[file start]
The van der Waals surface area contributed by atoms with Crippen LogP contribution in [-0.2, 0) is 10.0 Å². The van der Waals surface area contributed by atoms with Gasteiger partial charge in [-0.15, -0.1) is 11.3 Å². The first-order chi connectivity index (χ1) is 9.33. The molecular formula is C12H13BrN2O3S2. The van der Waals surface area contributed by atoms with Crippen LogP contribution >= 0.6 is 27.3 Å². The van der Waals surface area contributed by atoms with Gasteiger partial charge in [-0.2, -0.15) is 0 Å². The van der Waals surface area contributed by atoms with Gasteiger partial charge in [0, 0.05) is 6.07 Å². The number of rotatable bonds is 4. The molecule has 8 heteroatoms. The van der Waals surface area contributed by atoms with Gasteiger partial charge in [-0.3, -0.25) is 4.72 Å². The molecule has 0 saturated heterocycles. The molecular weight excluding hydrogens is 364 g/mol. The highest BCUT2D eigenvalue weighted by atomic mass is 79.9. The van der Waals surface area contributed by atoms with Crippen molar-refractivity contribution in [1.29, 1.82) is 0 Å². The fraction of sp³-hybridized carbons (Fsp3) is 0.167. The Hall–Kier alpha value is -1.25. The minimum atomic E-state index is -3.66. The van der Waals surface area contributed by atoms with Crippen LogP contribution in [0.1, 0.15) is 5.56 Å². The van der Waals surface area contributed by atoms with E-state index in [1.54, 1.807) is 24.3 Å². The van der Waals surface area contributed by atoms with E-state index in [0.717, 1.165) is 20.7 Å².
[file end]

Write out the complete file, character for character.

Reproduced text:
The van der Waals surface area contributed by atoms with Crippen LogP contribution in [-0.2, 0) is 10.0 Å². The van der Waals surface area contributed by atoms with Gasteiger partial charge in [-0.15, -0.1) is 11.3 Å². The first-order chi connectivity index (χ1) is 9.33. The molecular formula is C12H13BrN2O3S2. The van der Waals surface area contributed by atoms with Crippen LogP contribution >= 0.6 is 27.3 Å². The van der Waals surface area contributed by atoms with Gasteiger partial charge in [-0.2, -0.15) is 0 Å². The van der Waals surface area contributed by atoms with Gasteiger partial charge in [0, 0.05) is 6.07 Å². The number of rotatable bonds is 4. The molecule has 8 heteroatoms. The van der Waals surface area contributed by atoms with Gasteiger partial charge in [-0.3, -0.25) is 4.72 Å². The molecule has 0 saturated heterocycles. The molecular weight excluding hydrogens is 364 g/mol. The highest BCUT2D eigenvalue weighted by atomic mass is 79.9. The van der Waals surface area contributed by atoms with Crippen molar-refractivity contribution in [1.29, 1.82) is 0 Å². The fraction of sp³-hybridized carbons (Fsp3) is 0.167. The Hall–Kier alpha value is -1.25. The minimum atomic E-state index is -3.66. The van der Waals surface area contributed by atoms with Crippen LogP contribution in [0.1, 0.15) is 5.56 Å². The van der Waals surface area contributed by atoms with E-state index in [1.54, 1.807) is 24.3 Å². The van der Waals surface area contributed by atoms with E-state index in [0.717, 1.165) is 20.7 Å².